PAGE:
Saturday, September 24, 2016

Ski Goddess trains for Level 2

It was an incredibly long 2 months. Two months in which I had 2 free weeks to ski with friends, but otherwise was training 4 days a week at Treble Cone.

Each week I would have a different Rookie trainer, all excellent skiers who have an incredible passion for the sport and getting you skiing better. Each brought a different perspective to skills acquisition, and all gave really helpful feedback. They treated us like colleagues, a completely different relationship between student and teacher than occurs within the traditional snow school environment. We learnt in detail the biomechanics of skiing and the progressional steps to improve one's skiing performance. We also learnt how to teach it.

It's hard once you've done this level of training to not critically analyse the technique of every skier you see. You realise that the vast majority of skiers, even on a technically difficult mountain like TC, are barely in control due to poor turn shape or lack of adequate lateral balance. You realise that you're one of those poor skiers too.

The good news is you learn to not be that poor skier any more. You have moments when everything works brilliantly, but many more moments when bad habits override new skills. Only practice can lead to more consistently good skiing and that is your goal as the exam date gets closer and closer.

A week before the exam things began to go pear shaped. Short turns that seemed better last week just weren't working out. You get it occasionally but feel that you are too inconsistent and your confidence goes south. And we all know what happens to the ski goddess when that happens.....

The Level 2 exam is held at Cardrona over 8 days, with one rest day. The weather is superb: blue skies and good snow conditions due to a fresh dump 2 days before the exam. We are split into groups of 6 - 8, a mixture of students who had been training at TC or Cardrona, and a few others who had done no training at all. My examiner was from Coronet Peak, a Scot named Colin, who seemed friendly and helpful, but remained tightlipped the entire week as to how we were progressing.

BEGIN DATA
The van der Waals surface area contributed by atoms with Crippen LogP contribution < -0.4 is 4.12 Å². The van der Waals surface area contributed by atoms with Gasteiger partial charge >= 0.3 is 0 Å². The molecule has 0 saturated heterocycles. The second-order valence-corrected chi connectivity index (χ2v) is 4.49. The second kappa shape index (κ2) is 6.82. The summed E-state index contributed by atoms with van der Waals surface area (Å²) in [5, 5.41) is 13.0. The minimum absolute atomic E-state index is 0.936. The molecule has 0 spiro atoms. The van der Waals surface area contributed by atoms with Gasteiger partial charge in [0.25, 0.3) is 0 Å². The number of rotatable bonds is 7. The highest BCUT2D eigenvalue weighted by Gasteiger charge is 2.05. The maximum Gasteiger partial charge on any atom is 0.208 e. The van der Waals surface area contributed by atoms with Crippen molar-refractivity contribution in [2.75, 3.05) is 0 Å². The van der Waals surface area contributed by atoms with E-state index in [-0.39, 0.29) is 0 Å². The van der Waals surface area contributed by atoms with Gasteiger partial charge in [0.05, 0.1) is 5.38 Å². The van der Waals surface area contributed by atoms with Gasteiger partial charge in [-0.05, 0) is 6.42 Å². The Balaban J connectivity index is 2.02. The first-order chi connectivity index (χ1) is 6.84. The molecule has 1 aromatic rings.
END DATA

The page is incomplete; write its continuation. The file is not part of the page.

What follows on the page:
I thought I was skiing OK, though was apprehensive about my short turns. Over the week we worked on our skiing as well as going through the teaching progressions. Level 2 instructors teach from wedge turns through to advanced parallel turns.

My short turns didn't improve. They got worse. But I felt OK about the rest of my skiing...

Then on Day 5, on a chairlift ride at the end of the day, the smiling assassin Colin gave me some feedback that I could only conclude meant he had failed me. And I still had my ski demos to do....

So on Day 7, with my confidence pretty well shot, I did my ski demos. Wedge turns (4.6/10), wedge parallel turns (6/10), basic parallel turns (6/10), medium radius dynamic (5/10), short turns (5/10).

The pass mark is 6/10, so I comprehensively screwed them up, but the absolute kick in the gut was to receive a 4/10 for the ski component of the five day session. That was just plain mean!!

The good news is I aced the teaching and ski analysis with marks 8/10 and above for that. It appears I'm a better teacher than a skier.....

I can resit the exam, only having to resit the ski component if I do it within the next 12 months, but in truth I'm not at all apprehensive about the teaching side of things. I've been teaching students for almost 30 years (though not skiing) so it's not a new skill, nor is diagnosing problems. So I feel no pressure to resit within the limited time frame.

I've learnt a huge amount through this process. I've learnt that my confidence severely affects my ski performance, particularly when I haven't practised the newly acquired skills long enough for them to be more automatic. I now know how to ski better, know when I'm skiing better, and have the skills to self improve. I know that with more practice I will get there.

Failing the exam isn't a personal disaster for me. Having discovered that getting a ski instructor job in the Northern Hemisphere for anyone over 30 years old is a much longer road than just getting an entry level instructor qualification (you need years of experience and a higher qualification to get a sponsored visa, those under 30 get working holiday visas) the impetus is no longer there. But I'd still like to get the certificate given I've come so far....

Some of the others who failed will be resitting at Mt Hutt next week. I won't. Instead I'll be flying home in Business Class, and packing my bag for the Bibbulman Track.

First October I set out.

That's next.

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